The Ultimate Fighter reality show has produced quite a few stars for the UFC in the past. Forrest Griffin, Rashad Evans, Kenny Florian, Deigo Sanchez, Nate Diaz, Michael Bisping, and Josh Koscheck are all a product of the uber-popular Spike TV show.
Up until The Ultimate Fighter 10: The Heavyweights, the show featured fighters from two separate weight classes, offering two young prospects the opportunity at a coveted six-figure contract with the UFC. For those who do not win the title of “Ultimate Fighter”, success and a UFC contract are still possible. Just ask UFC lightweights Josh Koscheck and Kenny Florian, who both came up short of winning and have had successful careers inside the Octagon.
The UFC is the ultimate goal for any and all MMA fighters, period. Years of hard work and fighting in small regional shows, they all dream of fighting on the big stage at least once in their career. The Ultimate Fighter can be a fast ticket to stardom, success, and the culmination of a dream. Unfortunately, most fighters’ dreams are just that.
The UFC holds open tryouts for their Ultimate Fighter casting calls. Usually holding auditions for three weight classes. The Ultimate Fighter 10 casting call was open to heavyweights, light heavyweights, and middleweights. The tryouts consist of three rounds. After each round, if a fighter is good enough, or lucky enough, they are called back to participate in the next round. Each round narrows the field drastically and brings young fighters’ dreams that much closer.
The three rounds are grappling (from their knees, no leg-locks), striking (hitting the pads to show off their stand up), and finally, the interview. By the time the interview phase comes, the field is down to around twenty to thirty fighters.
The interview is the most difficult and important part of the casting call. Spike TV producers and UFC brass try and get a feel for the fighters’ personalities, hoping they will help generate ratings and have the “it” factor.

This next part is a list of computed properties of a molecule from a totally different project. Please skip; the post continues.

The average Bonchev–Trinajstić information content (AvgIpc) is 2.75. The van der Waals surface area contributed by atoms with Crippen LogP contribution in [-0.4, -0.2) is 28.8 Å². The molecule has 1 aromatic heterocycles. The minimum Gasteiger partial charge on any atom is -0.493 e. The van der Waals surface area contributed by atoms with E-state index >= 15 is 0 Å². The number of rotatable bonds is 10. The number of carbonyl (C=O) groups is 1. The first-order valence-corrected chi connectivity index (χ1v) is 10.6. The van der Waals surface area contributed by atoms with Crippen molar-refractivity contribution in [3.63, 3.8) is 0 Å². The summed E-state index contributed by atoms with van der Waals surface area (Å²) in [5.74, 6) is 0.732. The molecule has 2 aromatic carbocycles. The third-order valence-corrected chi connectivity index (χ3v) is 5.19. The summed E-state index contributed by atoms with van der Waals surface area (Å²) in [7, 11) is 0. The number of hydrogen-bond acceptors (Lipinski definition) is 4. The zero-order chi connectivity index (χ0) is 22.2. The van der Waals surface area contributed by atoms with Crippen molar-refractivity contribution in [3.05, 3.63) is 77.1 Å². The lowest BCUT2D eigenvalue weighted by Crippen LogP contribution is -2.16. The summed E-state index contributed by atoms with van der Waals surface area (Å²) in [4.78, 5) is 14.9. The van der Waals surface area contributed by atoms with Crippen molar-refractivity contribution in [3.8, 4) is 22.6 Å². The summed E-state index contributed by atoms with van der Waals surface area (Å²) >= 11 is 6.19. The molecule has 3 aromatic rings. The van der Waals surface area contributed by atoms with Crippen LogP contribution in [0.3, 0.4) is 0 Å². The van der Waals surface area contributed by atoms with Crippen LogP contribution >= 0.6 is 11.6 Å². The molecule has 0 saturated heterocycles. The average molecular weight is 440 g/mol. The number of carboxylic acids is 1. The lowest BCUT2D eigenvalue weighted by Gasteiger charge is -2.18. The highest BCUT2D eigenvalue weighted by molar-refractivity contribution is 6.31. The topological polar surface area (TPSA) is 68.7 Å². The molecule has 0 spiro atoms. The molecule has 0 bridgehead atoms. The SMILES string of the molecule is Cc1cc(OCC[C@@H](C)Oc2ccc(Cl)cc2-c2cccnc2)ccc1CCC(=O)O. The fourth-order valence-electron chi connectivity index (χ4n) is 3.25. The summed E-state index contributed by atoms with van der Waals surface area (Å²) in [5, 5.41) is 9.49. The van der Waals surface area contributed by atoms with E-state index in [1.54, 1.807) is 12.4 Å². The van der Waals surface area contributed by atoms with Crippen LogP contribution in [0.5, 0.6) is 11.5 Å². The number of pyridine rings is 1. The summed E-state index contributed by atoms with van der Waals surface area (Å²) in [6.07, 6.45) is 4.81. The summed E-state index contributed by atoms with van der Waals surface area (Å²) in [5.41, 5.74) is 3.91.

Unfortunately for many fighters, many who traveled thousands of miles and spent thousands of dollars, their hard work, time, and money were spent in vain. As they did with The Ultimate Fighter 10, the UFC will only be using one weight class for TUF 11, middleweights.
For the light heavyweight fighters that made it all the way to the final interview, their hopes and dreams were shot down. According to multiple LHW hopefuls, they were told that TUF 11 will feature only middleweights, but to keep trying.
The obvious question would be why? Did the UFC and Spike TV know ahead of time, that they were only looking for middleweights? If so, then why would they let these young fighters waste their time, effort, and money for nothing? Many of these hopefuls left their families and jobs behind, spent thousands of dollars to travel from far off places like Alaska, Maine, and Canada, only to be told their dream wouldn’t be a reality.
Ultimately, it seems, the UFC is not happy with the depth of their middleweight division, and are looking to refresh the talent pool at 185 lbs. However, is overlooking the same depth disparity in the 205 lbs. division a mistake? Only time will tell.
By: Jeff Howard